Baker announces that 26 million rapid antigen tests are forthcoming

The Baker administration on January 11 announced that the Commonwealth will be receiving 26 million rapid antigen COVID-19 tests over three months in a contract with iHealth, a company who produces the tests.

Baker said that the tests will be “prioritized” for K-12 education and childcare across the state, adding that the “rapid tests are convenient and efficient. They are also accurate in detecting when someone is about to infect others.”

These new tests will be in addition to the 2.1 million tests distributed to 102 cities and towns across the state, Baker said. 

He also spoke about a new public health advisory from the state’s Department of Public Health (DPH) released earlier this week that provides guidance on when residents should be tested for the virus.

He said there are “two key scenarios” when the state “advises” that someone should be tested: if they have symptoms of COVID-19, and if they have been in contact with someone who has tested positive for the virus. In that case, the test should be done five days after the exposure.

Baker said that the new DPH guidelines “recommend,” but do not “require” a test five days after exposure, and quarantining is not required if a person is fully vaccinated but not eligible for a booster, if a person is fully vaccinated and has received a booster, or if a person had been infected with COVID-19 within the past 90 days.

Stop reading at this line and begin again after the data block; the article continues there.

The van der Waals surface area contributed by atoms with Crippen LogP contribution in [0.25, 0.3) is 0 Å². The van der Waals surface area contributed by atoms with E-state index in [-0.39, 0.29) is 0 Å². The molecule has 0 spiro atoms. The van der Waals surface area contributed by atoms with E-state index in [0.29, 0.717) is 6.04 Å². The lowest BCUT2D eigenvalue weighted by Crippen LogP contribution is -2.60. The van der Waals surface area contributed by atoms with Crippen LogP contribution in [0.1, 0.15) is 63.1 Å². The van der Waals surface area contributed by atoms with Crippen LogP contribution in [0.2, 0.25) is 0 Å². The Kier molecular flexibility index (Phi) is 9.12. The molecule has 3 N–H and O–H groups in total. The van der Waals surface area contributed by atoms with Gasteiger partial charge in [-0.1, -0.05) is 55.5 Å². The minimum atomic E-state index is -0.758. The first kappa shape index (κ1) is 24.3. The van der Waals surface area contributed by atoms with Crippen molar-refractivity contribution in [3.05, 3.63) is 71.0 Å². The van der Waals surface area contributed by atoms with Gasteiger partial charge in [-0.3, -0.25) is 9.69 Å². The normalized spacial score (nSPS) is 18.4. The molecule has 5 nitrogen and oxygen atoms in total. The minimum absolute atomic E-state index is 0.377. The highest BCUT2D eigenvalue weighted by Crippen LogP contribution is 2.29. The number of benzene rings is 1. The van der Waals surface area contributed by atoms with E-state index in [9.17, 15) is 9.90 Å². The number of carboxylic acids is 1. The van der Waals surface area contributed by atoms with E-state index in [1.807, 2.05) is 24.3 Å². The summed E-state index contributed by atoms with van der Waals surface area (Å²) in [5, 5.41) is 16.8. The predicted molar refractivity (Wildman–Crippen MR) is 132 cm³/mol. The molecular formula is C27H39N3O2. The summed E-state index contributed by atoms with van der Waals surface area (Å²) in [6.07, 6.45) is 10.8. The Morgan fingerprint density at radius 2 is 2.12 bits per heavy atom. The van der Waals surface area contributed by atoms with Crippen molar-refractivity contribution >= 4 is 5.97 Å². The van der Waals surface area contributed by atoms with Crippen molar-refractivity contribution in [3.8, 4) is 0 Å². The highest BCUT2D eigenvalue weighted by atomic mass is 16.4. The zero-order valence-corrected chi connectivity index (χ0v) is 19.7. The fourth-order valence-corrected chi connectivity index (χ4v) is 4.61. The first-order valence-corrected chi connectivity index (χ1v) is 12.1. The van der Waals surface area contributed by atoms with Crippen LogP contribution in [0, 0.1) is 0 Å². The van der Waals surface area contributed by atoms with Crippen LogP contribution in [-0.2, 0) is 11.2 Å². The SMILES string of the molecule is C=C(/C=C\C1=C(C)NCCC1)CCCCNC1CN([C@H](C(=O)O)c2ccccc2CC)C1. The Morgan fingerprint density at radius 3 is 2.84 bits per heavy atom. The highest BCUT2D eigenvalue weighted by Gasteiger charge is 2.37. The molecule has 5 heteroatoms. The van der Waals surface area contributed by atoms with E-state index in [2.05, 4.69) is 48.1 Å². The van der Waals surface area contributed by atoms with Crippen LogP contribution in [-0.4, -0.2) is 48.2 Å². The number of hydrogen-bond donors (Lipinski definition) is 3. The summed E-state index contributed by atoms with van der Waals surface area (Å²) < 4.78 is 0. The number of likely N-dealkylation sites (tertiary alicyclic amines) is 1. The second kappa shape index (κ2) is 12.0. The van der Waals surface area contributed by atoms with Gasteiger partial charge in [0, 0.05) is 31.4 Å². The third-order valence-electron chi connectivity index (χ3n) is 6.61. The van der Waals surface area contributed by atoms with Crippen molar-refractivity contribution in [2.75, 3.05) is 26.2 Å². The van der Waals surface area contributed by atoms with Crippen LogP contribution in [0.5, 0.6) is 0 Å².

Additionally, according to the state, “the new isolation protocols do not require a COVID-19 test to exit isolation after having COVID,” which is also applicable to K-12 educational and childcare settings. 

“Rapid tests, in most situations, are a very good alternative to PCR tests,” Baker said, for which results can take 24-72 hours. Rapid tests provide results within 15 minutes in many cases, and are “highly accurate in determining” when someone infected with the virus is the most contagious. 

“DPH advises that a positive COVID-19 rapid antigen does not need to be confirmed with a PCR test,” according to a release from the state. 

However, if a person with COVID symptoms tests negative on a rapid antigen test, they “should isolate and either repeat an antigen test or get a PCR test in 24-48 hours if they continue to exhibit symptoms,” the state said. 

A negative test is not required “after returning from COVID isolation,” Baker said, and “DPH does not advise employers, or schools and childcare, to require a test as a condition of returning to work or school,” according to the state. He said if employers are asking employees to provide a test, the state recommends not requiring a PCR test. 

Baker also stressed that “getting vaccinated and boosted remains your best possible protection from getting really sick.”

He also assured residents that “the vaccines are safe and effective for adults and kids,” and that more than 5.1 million Massachusetts residents are fully vaccinated. 

“If you haven’t gotten a vaccination or a booster, please book an appointment and get one now,” Baker said, adding that five “state-sponsored vaccine and booster sites” have been opened in recent weeks in Boston, Lynn, and Taunton. 

For more information about the public health advisory, testing, and to book a vaccine or booster appointment, visit mass.gov/covid19.

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